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Associations of military divorce with mental, behavioral, and physical health outcomes

Overview of attention for article published in BMC Psychiatry, June 2015
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Title
Associations of military divorce with mental, behavioral, and physical health outcomes
Published in
BMC Psychiatry, June 2015
DOI 10.1186/s12888-015-0517-7
Pubmed ID
Authors

Lawrence Wang, Amber Seelig, Shelley MacDermid Wadsworth, Hope McMaster, John E. Alcaraz, Nancy F. Crum-Cianflone

Abstract

Divorce has been linked with poor physical and mental health outcomes among civilians. Given the unique stressors experienced by U.S. service members, including lengthy and/or multiple deployments, this study aimed to examine the associations of recent divorce on health and military outcomes among a cohort of U.S. service members. Millennium Cohort participants from the first enrollment panel, married at baseline (2001-2003), and married or divorced at follow-up (2004-2006), (N = 29,314). Those divorced were compared to those who remained married for mental, behavioral, physical health, and military outcomes using logistic regression models. Compared to those who remained married, recently divorced participants were significantly more likely to screen positive for new-onset posttraumatic stress disorder, depression, smoking initiation, binge drinking, alcohol-related problems, and experience moderate weight gain. However, they were also more likely be in the highest 15(th) percentile of physical functioning, and be able to deploy within the subsequent 3-year period after divorce. Recent divorce among military members was associated with adverse mental health outcomes and risky behaviors, but was also associated with higher odds of subsequent deployment. Attention should be given to those recently divorced regarding mental health and substance abuse treatment and prevention strategies.

Twitter Demographics

The data shown below were collected from the profile of 1 tweeter who shared this research output. Click here to find out more about how the information was compiled.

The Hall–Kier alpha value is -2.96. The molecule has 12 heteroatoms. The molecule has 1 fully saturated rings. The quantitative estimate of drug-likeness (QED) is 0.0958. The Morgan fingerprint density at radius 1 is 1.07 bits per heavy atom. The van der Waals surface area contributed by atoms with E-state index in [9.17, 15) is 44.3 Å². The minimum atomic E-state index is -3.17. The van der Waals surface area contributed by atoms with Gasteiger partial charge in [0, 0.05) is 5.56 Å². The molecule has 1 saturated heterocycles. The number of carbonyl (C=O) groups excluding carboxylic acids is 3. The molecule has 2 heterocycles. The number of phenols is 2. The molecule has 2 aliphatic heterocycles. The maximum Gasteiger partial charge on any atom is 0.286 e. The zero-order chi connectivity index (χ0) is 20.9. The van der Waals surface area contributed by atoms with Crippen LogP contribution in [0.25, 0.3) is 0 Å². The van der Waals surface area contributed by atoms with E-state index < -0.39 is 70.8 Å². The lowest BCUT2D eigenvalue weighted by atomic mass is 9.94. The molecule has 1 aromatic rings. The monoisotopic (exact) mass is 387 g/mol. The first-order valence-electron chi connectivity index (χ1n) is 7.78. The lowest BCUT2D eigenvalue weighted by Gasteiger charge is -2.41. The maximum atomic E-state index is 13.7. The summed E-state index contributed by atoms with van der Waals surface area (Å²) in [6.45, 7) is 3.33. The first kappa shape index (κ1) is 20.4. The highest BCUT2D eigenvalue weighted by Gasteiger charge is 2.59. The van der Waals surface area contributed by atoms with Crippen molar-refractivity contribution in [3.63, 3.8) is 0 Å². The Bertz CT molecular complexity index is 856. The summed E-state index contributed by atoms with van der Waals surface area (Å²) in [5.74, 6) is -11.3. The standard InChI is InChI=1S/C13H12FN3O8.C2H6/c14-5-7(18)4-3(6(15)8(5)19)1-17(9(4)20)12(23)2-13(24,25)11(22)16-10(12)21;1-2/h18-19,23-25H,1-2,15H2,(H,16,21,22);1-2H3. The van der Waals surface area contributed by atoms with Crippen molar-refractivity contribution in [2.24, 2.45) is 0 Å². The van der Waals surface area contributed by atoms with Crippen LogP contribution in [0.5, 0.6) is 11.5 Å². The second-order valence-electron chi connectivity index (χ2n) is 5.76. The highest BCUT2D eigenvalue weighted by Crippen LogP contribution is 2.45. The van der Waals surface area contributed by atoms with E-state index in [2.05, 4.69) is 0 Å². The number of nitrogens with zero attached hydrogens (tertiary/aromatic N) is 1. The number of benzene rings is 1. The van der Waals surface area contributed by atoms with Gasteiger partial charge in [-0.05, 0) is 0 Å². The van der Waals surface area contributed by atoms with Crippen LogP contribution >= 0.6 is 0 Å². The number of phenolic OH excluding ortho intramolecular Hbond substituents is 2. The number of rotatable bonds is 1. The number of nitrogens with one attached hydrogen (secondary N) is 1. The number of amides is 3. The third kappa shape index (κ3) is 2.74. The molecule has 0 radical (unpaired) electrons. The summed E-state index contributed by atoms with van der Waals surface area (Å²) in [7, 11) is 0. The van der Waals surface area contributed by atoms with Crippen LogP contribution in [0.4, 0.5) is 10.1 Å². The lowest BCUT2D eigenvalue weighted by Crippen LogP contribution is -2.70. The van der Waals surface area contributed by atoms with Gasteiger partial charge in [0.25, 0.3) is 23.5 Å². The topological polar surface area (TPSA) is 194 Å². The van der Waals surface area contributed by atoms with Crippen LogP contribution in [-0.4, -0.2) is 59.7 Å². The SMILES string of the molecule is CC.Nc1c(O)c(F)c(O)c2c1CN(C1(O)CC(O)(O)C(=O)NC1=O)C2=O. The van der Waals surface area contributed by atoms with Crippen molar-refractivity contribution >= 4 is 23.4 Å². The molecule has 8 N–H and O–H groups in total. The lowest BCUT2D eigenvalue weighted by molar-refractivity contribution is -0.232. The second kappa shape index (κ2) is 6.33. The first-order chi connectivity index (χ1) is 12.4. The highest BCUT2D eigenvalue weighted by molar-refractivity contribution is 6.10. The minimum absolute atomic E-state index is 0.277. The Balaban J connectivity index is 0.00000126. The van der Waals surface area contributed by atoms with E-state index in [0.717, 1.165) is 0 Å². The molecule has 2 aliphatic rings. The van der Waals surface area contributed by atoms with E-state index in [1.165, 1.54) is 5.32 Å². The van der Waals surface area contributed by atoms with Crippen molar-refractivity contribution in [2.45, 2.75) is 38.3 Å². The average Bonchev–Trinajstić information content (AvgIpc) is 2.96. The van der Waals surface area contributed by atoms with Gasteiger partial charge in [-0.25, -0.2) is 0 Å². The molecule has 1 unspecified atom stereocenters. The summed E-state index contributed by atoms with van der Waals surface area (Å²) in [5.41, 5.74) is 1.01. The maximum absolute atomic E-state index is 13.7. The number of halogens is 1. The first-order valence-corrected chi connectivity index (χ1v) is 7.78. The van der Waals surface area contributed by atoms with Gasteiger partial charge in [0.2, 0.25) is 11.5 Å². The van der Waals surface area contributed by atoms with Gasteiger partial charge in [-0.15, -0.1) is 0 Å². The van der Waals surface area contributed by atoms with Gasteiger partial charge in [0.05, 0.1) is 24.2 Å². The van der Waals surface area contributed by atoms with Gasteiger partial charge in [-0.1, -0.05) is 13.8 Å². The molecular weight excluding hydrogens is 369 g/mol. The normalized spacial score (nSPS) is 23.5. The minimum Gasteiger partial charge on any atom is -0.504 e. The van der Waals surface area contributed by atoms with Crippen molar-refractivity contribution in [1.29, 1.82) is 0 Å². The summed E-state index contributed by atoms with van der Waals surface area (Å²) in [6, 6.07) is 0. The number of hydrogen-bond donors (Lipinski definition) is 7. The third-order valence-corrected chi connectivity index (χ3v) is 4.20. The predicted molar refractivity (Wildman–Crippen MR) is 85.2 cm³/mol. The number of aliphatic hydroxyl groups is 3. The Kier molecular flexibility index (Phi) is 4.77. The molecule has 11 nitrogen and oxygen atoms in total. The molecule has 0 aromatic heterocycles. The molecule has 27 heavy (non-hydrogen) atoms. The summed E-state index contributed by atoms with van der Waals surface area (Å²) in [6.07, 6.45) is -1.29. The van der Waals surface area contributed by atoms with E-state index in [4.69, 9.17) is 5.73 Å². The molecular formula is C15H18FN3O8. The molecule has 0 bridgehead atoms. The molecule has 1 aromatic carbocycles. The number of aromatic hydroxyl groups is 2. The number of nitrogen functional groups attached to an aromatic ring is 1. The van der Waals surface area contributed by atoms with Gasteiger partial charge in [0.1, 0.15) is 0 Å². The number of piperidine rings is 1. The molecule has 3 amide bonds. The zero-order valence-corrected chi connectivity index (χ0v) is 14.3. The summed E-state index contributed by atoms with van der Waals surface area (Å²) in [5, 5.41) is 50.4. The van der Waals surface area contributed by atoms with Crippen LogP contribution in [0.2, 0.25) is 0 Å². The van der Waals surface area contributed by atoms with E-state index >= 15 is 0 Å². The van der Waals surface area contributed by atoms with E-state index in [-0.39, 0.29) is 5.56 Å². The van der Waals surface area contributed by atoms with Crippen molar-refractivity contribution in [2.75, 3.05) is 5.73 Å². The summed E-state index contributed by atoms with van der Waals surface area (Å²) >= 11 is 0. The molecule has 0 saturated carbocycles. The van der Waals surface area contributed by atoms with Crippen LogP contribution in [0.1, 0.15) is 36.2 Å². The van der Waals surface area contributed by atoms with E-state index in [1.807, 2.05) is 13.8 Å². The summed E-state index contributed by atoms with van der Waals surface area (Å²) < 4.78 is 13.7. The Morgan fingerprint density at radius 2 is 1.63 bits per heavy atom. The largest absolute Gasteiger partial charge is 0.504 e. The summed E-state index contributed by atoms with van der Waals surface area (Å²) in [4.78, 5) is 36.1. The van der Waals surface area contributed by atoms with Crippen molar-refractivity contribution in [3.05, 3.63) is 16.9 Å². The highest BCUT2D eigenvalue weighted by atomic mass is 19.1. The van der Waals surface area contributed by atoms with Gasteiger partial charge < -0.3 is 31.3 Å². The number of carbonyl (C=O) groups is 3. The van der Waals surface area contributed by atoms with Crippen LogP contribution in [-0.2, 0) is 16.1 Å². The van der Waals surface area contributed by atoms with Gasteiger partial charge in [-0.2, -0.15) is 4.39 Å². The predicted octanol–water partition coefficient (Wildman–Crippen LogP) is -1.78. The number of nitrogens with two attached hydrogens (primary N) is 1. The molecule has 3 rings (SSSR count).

Mendeley readers

The data shown below were compiled from readership statistics for 38 Mendeley readers of this research output. Click here to see the associated Mendeley record.

Geographical breakdown

Country Count As %
United States 2 5%
Unknown 36 95%

Demographic breakdown

Readers by professional status Count As %
Unspecified 7 18%
Student > Master 6 16%
Student > Ph. D. Student 4 11%
Student > Postgraduate 3 8%
Student > Doctoral Student 3 8%
Other 15 39%
Readers by discipline Count As %
Psychology 12 32%
Unspecified 8 21%
Medicine and Dentistry 5 13%
Social Sciences 3 8%
Computer Science 2 5%
Other 8 21%

Attention Score in Context

This research output has an Altmetric Attention Score of 1. This is our high-level measure of the quality and quantity of online attention that it has received. This Attention Score, as well as the ranking and number of research outputs shown below, was calculated when the research output was last mentioned on 19 June 2015.
All research outputs
#3,696,482
of 5,252,083 outputs
Outputs from BMC Psychiatry
#1,433
of 1,716 outputs
Outputs of similar age
#129,403
of 184,528 outputs
Outputs of similar age from BMC Psychiatry
#80
of 83 outputs
Altmetric has tracked 5,252,083 research outputs across all sources so far. This one is in the 16th percentile – i.e., 16% of other outputs scored the same or lower than it.
So far Altmetric has tracked 1,716 research outputs from this source. They typically receive a little more attention than average, with a mean Attention Score of 5.7. This one is in the 6th percentile – i.e., 6% of its peers scored the same or lower than it.
Older research outputs will score higher simply because they've had more time to accumulate mentions. To account for age we can compare this Altmetric Attention Score to the 184,528 tracked outputs that were published within six weeks on either side of this one in any source. This one is in the 18th percentile – i.e., 18% of its contemporaries scored the same or lower than it.
We're also able to compare this research output to 83 others from the same source and published within six weeks on either side of this one. This one is in the 1st percentile – i.e., 1% of its contemporaries scored the same or lower than it.